1. COGSA governs the rights and duties of shippers and carriers "from the time when the goods are loaded on to the time when they are discharged from the ship." U.N./F.A.O. World Food Programme v. M/V TAY, 138 F.3d 197, 200 (5th Cir. 1998) (quoting 46 U.S.C. App. 1301(e)). Under COGSA, a shipper seeking relief from a carrier for lost or damaged cargo bears the initial burden of establishing a prima facie case by demonstrating that the cargo was "loaded in an undamaged condition, and discharged in a damaged condition." Pet. App. A5 (internal citation omitted). If the shipper makes out a prima facie case, the carrier becomes presumptively liable for any loss and the burden shifts to the carrier to demonstrate either that it exercised due diligence, 46 U.S.C. App. 1304(1), or that the loss or damage occurred as a result of one of COGSA's 17 enumerated exemptions from carrier liability, 46 U.S.C. App. 1304(2)(a)-(q). See Pet. App. A6. If the carrier succeeds in rebutting the prima facie case, "the presumption of liability vanishes and the burden returns to the shipper to show that carrier negligence was at least a concurrent cause of the loss or damage to the cargo." Ibid. (internal citations omitted). If the shipper makes that showing, then the carrier bears the burden of apportioning damages and is liable for the full amount if it fails to do so. Id. at A6-A7. Petitioners do not take issue with this basic scheme. See Pet. 6-7.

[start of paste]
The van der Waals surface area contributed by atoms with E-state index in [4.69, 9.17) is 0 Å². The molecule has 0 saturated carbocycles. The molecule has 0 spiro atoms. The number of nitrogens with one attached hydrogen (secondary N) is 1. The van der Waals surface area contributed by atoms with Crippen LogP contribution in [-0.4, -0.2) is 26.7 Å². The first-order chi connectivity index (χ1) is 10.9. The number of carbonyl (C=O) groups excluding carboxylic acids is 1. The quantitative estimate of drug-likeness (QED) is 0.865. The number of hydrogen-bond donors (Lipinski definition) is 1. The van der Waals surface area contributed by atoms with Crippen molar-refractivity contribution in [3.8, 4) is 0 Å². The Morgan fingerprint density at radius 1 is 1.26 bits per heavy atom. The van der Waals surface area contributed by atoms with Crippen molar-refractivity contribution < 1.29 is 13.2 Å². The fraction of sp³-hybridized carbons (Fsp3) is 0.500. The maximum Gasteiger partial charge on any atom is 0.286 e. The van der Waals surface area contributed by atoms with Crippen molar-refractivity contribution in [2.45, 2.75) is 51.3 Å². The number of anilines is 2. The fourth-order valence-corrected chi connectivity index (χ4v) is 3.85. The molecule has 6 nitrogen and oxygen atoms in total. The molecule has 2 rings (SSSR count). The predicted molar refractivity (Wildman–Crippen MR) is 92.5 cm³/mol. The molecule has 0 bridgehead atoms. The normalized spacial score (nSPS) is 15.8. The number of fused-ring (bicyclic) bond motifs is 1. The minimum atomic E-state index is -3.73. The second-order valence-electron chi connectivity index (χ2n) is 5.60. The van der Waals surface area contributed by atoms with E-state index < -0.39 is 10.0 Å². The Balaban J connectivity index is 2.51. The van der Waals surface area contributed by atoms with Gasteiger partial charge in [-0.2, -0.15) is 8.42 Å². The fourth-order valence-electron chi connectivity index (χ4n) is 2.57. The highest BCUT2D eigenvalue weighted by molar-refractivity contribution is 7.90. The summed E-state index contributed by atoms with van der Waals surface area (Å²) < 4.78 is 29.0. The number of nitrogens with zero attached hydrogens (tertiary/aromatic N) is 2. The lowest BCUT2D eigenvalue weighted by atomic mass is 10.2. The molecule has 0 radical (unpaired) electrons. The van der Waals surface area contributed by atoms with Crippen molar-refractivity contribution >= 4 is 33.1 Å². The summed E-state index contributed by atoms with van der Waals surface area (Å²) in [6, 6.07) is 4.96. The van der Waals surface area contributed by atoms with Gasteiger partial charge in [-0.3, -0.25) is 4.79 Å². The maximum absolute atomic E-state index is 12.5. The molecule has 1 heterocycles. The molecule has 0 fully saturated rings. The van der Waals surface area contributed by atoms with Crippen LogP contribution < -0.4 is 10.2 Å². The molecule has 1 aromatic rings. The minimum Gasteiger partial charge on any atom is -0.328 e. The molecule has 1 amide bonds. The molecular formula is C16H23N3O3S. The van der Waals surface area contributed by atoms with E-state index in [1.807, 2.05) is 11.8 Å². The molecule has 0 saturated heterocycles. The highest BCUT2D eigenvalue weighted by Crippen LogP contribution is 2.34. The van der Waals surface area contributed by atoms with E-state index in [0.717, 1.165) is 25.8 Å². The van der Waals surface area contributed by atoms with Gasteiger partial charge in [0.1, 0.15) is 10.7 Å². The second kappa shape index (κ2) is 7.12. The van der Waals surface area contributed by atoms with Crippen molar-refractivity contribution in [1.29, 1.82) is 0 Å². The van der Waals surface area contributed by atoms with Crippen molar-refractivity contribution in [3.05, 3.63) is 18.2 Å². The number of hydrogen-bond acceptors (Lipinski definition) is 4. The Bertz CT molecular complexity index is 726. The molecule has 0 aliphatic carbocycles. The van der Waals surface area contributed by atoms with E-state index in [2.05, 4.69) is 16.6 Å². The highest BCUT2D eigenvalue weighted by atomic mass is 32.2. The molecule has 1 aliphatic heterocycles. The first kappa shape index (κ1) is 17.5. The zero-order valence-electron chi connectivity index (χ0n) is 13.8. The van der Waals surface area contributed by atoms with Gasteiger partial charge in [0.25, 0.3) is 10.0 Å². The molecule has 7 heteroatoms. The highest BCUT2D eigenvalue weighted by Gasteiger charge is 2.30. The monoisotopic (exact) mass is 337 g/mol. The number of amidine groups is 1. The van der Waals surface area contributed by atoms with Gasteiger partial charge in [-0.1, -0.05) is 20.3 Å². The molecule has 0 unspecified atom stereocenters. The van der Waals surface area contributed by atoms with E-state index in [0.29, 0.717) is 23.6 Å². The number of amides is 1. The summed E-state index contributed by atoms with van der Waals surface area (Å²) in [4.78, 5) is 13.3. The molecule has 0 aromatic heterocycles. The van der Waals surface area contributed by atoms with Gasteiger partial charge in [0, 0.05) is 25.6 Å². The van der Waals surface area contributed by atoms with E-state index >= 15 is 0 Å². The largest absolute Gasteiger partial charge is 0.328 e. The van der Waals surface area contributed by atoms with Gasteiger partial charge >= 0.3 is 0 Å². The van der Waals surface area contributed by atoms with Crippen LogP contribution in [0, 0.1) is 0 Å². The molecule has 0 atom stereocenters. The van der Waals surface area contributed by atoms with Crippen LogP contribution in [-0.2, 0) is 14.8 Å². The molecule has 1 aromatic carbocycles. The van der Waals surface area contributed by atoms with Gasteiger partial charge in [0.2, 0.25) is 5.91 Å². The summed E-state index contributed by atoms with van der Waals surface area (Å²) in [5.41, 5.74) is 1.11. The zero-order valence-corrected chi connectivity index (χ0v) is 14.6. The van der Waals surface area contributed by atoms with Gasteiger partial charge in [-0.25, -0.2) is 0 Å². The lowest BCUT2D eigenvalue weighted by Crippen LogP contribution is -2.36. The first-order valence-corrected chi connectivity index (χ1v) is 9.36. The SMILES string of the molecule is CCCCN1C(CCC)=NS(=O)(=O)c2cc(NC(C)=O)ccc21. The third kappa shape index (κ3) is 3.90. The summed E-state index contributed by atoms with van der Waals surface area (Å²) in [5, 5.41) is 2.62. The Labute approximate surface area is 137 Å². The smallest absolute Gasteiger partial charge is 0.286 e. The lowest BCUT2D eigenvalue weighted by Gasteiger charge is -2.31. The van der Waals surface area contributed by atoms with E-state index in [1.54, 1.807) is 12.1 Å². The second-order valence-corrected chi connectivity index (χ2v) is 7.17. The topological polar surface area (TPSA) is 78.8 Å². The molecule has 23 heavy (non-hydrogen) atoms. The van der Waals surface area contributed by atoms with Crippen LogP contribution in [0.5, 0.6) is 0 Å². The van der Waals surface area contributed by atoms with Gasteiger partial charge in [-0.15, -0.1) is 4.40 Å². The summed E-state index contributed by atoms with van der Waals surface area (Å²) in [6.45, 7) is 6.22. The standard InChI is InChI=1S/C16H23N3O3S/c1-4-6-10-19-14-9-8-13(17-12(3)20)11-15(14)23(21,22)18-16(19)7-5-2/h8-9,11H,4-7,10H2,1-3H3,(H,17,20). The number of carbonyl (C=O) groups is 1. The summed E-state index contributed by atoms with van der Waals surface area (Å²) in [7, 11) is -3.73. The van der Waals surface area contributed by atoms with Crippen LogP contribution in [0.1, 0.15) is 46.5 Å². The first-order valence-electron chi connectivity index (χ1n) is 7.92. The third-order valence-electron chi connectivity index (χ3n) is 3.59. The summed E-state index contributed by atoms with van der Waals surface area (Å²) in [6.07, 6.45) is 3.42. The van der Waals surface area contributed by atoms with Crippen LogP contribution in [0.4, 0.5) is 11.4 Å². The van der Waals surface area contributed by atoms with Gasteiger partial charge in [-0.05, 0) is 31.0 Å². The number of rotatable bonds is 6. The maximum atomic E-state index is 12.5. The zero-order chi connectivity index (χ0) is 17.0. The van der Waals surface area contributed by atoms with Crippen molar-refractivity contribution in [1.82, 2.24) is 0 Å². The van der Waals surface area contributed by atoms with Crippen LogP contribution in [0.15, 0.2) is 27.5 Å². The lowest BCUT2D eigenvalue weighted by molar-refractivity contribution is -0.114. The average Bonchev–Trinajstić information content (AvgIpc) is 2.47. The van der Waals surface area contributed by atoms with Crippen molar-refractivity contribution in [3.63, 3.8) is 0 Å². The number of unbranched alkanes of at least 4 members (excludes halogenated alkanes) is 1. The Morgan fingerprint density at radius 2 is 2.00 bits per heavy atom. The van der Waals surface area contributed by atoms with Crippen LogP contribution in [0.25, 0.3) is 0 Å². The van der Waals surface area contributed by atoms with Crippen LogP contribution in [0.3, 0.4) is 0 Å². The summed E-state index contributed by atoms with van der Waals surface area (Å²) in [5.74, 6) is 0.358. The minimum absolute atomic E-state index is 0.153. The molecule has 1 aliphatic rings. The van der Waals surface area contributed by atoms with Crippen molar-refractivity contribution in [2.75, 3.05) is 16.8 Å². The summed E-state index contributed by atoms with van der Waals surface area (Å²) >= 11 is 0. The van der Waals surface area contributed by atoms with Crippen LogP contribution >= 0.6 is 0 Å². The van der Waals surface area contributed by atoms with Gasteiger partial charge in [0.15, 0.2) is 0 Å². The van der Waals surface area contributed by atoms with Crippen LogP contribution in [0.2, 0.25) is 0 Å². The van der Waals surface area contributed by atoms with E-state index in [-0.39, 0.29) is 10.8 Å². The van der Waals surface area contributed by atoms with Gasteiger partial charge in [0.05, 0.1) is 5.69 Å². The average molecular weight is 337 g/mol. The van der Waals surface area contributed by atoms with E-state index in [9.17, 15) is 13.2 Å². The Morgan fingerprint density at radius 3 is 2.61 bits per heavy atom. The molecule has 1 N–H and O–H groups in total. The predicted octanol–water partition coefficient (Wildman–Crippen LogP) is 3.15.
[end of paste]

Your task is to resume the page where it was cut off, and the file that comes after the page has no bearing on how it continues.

2. This case involves shipments of materials for famine relief to Africa. On behalf of the Agency for International Development and several private relief organizations, the United States Commodity Credit Corporation shipped a variety of foodstuffs to five African ports between 1994 and 1996 aboard vessels owned by petitioners. Pet. App. A3. Much of the cargo was lost or damaged. Id. at A3-A4. The United States brought suit against petitioners under COGSA, seeking $203,319.87 in damages plus prejudgment interest. Id. at A4.

3. The district court ruled that the United States was entitled to only $7,300.08-the amount for which petitioners admitted that they were responsible. Pet. App. B1. The court noted that the United States had introduced bills of lading to demonstrate the amount of its damages and held that such evidence was sufficient to prove the value of the cargo. Id. at B2. The court also acknowledged that the government had introduced surveys made at the African ports that "specif[ied] the cargo's condition on delivery" and "detail[ed] reasons for non-delivery, including water damage, theft, and spillage." Id. at B3. The court concluded, however, that "the contents of the surveys [were] insufficient to establish [petitioners'] liability for the non-delivered and damaged cargo." Ibid. The court also ruled that, in any event, "[n]o shortage existed when the [ship's] holds were opened," and "the shipper must address the known thefts at port with it and its agents, not the carrier." Ibid.